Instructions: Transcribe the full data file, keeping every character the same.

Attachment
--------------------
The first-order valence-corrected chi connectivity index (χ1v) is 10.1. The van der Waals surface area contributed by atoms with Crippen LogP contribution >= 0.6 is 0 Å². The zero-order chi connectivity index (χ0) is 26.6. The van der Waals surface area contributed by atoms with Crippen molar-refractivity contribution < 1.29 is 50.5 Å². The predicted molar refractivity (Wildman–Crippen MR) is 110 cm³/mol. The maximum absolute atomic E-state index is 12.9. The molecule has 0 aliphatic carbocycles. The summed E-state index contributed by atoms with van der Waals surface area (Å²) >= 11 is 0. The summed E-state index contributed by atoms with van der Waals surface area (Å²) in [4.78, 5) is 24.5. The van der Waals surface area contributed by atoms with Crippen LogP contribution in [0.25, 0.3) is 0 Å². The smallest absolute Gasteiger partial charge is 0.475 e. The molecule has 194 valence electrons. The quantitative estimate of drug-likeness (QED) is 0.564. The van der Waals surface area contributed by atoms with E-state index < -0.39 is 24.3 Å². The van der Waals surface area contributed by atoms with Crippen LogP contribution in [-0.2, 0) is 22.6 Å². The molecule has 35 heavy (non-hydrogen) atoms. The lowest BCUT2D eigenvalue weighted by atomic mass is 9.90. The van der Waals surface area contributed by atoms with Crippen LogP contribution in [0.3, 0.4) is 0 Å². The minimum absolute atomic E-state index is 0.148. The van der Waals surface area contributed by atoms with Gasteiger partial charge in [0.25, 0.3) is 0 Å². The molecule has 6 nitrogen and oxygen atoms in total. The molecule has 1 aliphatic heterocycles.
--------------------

The first-order valence-corrected chi connectivity index (χ1v) is 10.1. The van der Waals surface area contributed by atoms with Crippen LogP contribution >= 0.6 is 0 Å². The zero-order chi connectivity index (χ0) is 26.6. The van der Waals surface area contributed by atoms with Crippen molar-refractivity contribution < 1.29 is 50.5 Å². The predicted molar refractivity (Wildman–Crippen MR) is 110 cm³/mol. The maximum absolute atomic E-state index is 12.9. The molecule has 0 aliphatic carbocycles. The summed E-state index contributed by atoms with van der Waals surface area (Å²) >= 11 is 0. The summed E-state index contributed by atoms with van der Waals surface area (Å²) in [4.78, 5) is 24.5. The van der Waals surface area contributed by atoms with Crippen LogP contribution in [0.25, 0.3) is 0 Å². The smallest absolute Gasteiger partial charge is 0.475 e. The molecule has 194 valence electrons. The quantitative estimate of drug-likeness (QED) is 0.564. The van der Waals surface area contributed by atoms with E-state index < -0.39 is 24.3 Å². The van der Waals surface area contributed by atoms with Crippen LogP contribution in [-0.2, 0) is 22.6 Å². The molecule has 35 heavy (non-hydrogen) atoms. The lowest BCUT2D eigenvalue weighted by atomic mass is 9.90. The van der Waals surface area contributed by atoms with Crippen LogP contribution in [0.3, 0.4) is 0 Å². The minimum absolute atomic E-state index is 0.148. The van der Waals surface area contributed by atoms with Gasteiger partial charge in [0.25, 0.3) is 0 Å². The molecule has 6 nitrogen and oxygen atoms in total. The molecule has 1 aliphatic heterocycles.